Birmingham, Bloomfield Township
Dominant postseason finishes with Class A title for Marian basketball team
By Mike Moore
Posted March 19, 2014
EAST LANSING — Dominance was the calling card.
From the regular season to the state playoffs, there was a surgical precision as to how the Marian basketball team frustrated, overwhelmed and eventually disposed of one opponent after the another.
A swarming and persistent defense that fed an up-tempo and strike-at-any time offense was fueled by a motivated senior, a group of something-to-prove underclassmen, and a freshman who only played better as the stakes got higher.
And here, under the brightest lights with the highest stakes, was the exclamation point.
Here, in the final test, the final game of 2013-14, was the chance to validate all the hype, to cement the legacy of a team that was as good as any that had come before it.
In program history, there may never be one better.
“This means the world to us,” junior Jaeda Robinson said after the Mustangs dismantled Canton High 44-26 in a March 15 Class A state final at the Breslin Center. “To do this for coach. To do this for (Laura Bruton), it means the world.”
“It was a whole team victory,” Mustangs coach Mary Cicerone said afterward. “It was a great victory.”
The team concept was key, because that’s how the Mustangs functioned; that’s what made them so deadly.
Bruton, the team’s lone senior, was the leader. She endured so much in her career, but remained steadfast on finding a title.
From a back injury as a freshman, to a third-degree burn on her hand as a sophomore, to a broken nose this season, there simply was no slowing her down.
When the championship trophy was presented to the team, Bruton was the first to hold it, and she held it high.
“I think it was her perseverance that the kids saw that meant so much,” Cicerone said. “The other girls saw how badly she wanted this; how much it meant to her. They rallied around her.”
“I know how to persevere, and that’s why this state title means the world to me,” Bruton said. “I can’t think of a better feeling.”
Marian’s journey to East Lansing was one built on a series of convincing wins.
The Mustangs opened the playoffs with a 41-27 victory against Farmington Hills Harrison and then claimed a district title with a 59-35 win against North Farmington.
In the regional round, they cruised past Lathrup Village Southfield-Lathrup 65-30 and then beat Rochester Hills Stoney Creek 45-26 in the final.
A 43-17 victory against Port Huron Northern in the quarter set up a meeting against Farmington Hills Mercy in the semifinals.
It was the fourth time the Catholic League foes met this winter, and Marian avenged its only two losses of the season with a 67-55 victory.
The Canton game was never close.
Marian started on a 9-2 run and held Canton to just four points in the opening quarter for an 11-4 lead.
Every time the Chiefs threatened to make things interesting — trailing just 16-13 at one point — Marian found another run.
Thanks in large part to forcing six turnovers and scoring 10 points off the takeaways, the Mustangs led 22-16 by halftime.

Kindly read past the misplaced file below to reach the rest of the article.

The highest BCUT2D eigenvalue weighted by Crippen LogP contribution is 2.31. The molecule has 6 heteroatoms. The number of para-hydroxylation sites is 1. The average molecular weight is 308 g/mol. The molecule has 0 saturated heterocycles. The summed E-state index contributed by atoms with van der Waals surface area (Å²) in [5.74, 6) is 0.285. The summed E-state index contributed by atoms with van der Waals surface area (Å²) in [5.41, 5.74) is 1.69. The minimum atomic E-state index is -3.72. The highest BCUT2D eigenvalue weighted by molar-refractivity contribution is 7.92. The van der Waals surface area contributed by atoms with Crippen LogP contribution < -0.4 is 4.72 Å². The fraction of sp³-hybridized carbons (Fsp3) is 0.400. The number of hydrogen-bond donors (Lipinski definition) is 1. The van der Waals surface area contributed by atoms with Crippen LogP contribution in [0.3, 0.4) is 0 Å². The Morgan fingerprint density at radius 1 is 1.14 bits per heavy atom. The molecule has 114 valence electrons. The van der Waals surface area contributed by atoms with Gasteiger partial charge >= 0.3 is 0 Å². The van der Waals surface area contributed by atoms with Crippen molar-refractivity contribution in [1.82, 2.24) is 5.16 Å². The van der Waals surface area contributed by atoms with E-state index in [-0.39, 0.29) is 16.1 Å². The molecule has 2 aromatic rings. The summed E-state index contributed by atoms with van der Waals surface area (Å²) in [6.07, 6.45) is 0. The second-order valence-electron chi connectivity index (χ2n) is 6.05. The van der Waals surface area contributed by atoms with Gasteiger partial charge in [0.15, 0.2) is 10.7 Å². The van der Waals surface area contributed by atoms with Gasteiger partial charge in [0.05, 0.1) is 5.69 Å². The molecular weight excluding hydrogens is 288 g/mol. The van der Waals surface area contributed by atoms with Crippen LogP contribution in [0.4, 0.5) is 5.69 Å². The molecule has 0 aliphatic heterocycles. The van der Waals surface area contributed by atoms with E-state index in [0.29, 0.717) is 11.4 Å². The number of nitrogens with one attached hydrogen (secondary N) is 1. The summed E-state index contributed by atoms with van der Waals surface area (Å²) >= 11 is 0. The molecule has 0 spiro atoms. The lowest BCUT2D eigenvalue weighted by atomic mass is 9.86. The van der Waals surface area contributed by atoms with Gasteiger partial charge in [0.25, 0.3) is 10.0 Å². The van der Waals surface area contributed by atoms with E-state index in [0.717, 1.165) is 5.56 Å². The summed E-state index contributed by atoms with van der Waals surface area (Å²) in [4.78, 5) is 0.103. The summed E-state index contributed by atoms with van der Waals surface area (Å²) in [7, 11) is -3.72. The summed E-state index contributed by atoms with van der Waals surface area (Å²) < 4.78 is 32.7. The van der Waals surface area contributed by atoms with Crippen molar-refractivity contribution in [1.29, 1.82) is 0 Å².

“We struggled a little bit to score in the first half,” Cicerone said. “But I thought our trapping press in the second (half) was the difference.”
Marian’s defensive pressure amplified as the game went on. Canton managed just five points in the third quarter, while the Mustangs’ patient offensive attack poured in 13 for a commanding 35-21 lead.
Freshman Samantha Thomas keyed the third-quarter takeover with three, three-point plays in the final 4:13 of the frame.
“My teammates drove the ball. They just missed (a few shots), and I was there to get the rebound,” Thomas said of her nine points in the third. She led all scorers in the game with 15 points.
After forcing another Canton turnover on the opening possession of the fourth, Kara Holinski drilled a 3-pointer to put Marian up 17.
Canton didn’t score its first points in the fourth until 3:36 remained in the game and never solved Marian’s defensive attack, finishing the game with 19 turnovers and shooting just 25 percent from the field.
The title was the fifth for Marian in program history and the first since 1998.
“You just want this for them. These kids work hard in the offseason, lifting weights, running. You want it for them, because you like them so much,” Cicerone said. She completed her 31st season on the Mustangs’ bench, but was contemplating retirement not long ago. “It’s easy to want to come back when you have these types of kids.”
And speaking of coming back, the early odds would favor Marian making the trip to East Lansing again next year.
The Mustangs will have to replace Bruton’s leadership, but so many other pieces are already in place, and the players are loaded with confidence.
“The goal is be here again,” junior Brittany Gray said. “We’re going for back to back.”
After a 25-2 season and almost an entire roster set to return, Marian will be favored to do just that when next winter begins.
But for now, the focus, the celebration and the memories will resonate on this team — this year and this run.
Dominant, from start to finish, the Mustangs were the best Class A had to offer, and now they own the hardware to prove it.
About the author
Sports Writer Mike Moore covers a variety of sports in Oakland County and the Detroit Catholic League. Mike joined C & G Newspapers in 2006 shortly after graduating from Albion College where he played football. He attended Dearborn Divine Child where he met his wife Jennifer. They have four sons together and reside in Dearborn.
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